Nate Foster writes about home improvement, real estate, and tips for living lean on a budget.

If you have a relocation in the works, or one on the horizon, saving as much cash as you can is going to be vitally important. Moves are time-consuming and expensive, and it’s extremely easy to let any sense of discipline concerning costs go out the window. Despite what you may believe, though, it is possible to save.

Check out these six ways to hold onto some money the next time you relocate.

1. Go DIY

Doing everything on your own can save you tons of cash, but it’s not easy.

If you have the bandwidth, try packing up your stuff, renting a moving truck, and taking care of everything yourself. It’s easily the best way to conserve money on a move – just make sure you have the necessary time and energy.

2. Help Out Where You Can

A full DIY job isn’t the only option. Packing items on your own can cut moving costs, as can providing your own boxes, tape, and bubble wrap. Try bringing your things down to the bottom floor of your home and unpack all the smaller items yourself to decrease the time that the moving company is on the clock.

3. Research Moving Companies

If you’re going to use a professional service, don’t go with the first one you find online. Rates vary, and so do services. Finding the right movers can be an arduous process, but it’s one worth going through. Contact at least three organizations, carefully compare the bids, and make an informed choice.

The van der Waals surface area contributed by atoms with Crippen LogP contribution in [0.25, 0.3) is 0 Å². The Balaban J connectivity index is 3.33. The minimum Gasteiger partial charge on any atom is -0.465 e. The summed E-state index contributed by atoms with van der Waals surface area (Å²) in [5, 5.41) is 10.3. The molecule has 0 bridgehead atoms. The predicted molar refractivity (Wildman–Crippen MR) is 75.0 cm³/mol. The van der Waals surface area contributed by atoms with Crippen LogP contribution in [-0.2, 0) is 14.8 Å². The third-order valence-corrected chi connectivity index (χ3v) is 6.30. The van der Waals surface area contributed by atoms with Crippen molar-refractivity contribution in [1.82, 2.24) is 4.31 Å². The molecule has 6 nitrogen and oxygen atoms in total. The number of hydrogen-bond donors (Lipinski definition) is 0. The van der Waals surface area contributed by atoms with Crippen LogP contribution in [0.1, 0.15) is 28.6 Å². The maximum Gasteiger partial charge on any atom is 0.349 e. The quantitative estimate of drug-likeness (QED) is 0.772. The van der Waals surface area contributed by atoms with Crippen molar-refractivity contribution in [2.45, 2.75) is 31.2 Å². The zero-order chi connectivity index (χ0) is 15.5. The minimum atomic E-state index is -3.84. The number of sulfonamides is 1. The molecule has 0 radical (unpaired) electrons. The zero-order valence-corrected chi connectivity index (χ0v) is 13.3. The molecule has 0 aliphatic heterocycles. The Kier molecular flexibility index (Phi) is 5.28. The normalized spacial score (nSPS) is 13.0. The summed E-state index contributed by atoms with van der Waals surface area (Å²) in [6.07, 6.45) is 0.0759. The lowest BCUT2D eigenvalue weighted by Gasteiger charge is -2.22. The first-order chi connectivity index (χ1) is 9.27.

4. Save on Packing Supplies

If you’re going DIY and getting your own supplies, don’t make the mistake of picking them up from traditional supply retailers. Grocery stores are a great option for free boxes, as are stationery and liquor stores. Get your tape and bubble wrap at online with free shipping.

5. Use Tax Deductions

If your move is job-related, you’ve got plenty of deductions at your disposal. You can write-off lodging expenses along the way to your destination as well as the cost of transporting and storing your belongings. Of course, only take this route if your move truly qualifies. See IRS Publication 521 for more information.

What the New Tax Bill Means For Your Move (Spoiler Alert: It’s Going to Cost You)

6. Save on Move-In Purchases

When you get into your new home, you may be motivated to make certain upgrades and purchases. There’s nothing wrong with that, just make sure you’re saving all the money you can.

Amazon and eBay are great resources for fixtures, linens, and household appliances, among other typical move-in necessities. I spent more than $3,000 outfitting my first home with “stuff,” but could have easily saved big-time by going that route.

Let’s say you save $1,000 by putting all these tips into action. Instead of letting that money stew in your checking account, use it to its best advantage. You might want to devote it to those move-in purchases discussed above, as they can add up quickly. If you’re living on your own for the first time, start an emergency fund to cover any pesky expenses that might pop up. Saving on your next relocation is important, but putting that windfall to its best use is the ultimate goal.

What ways can you think of to save on your next relocation?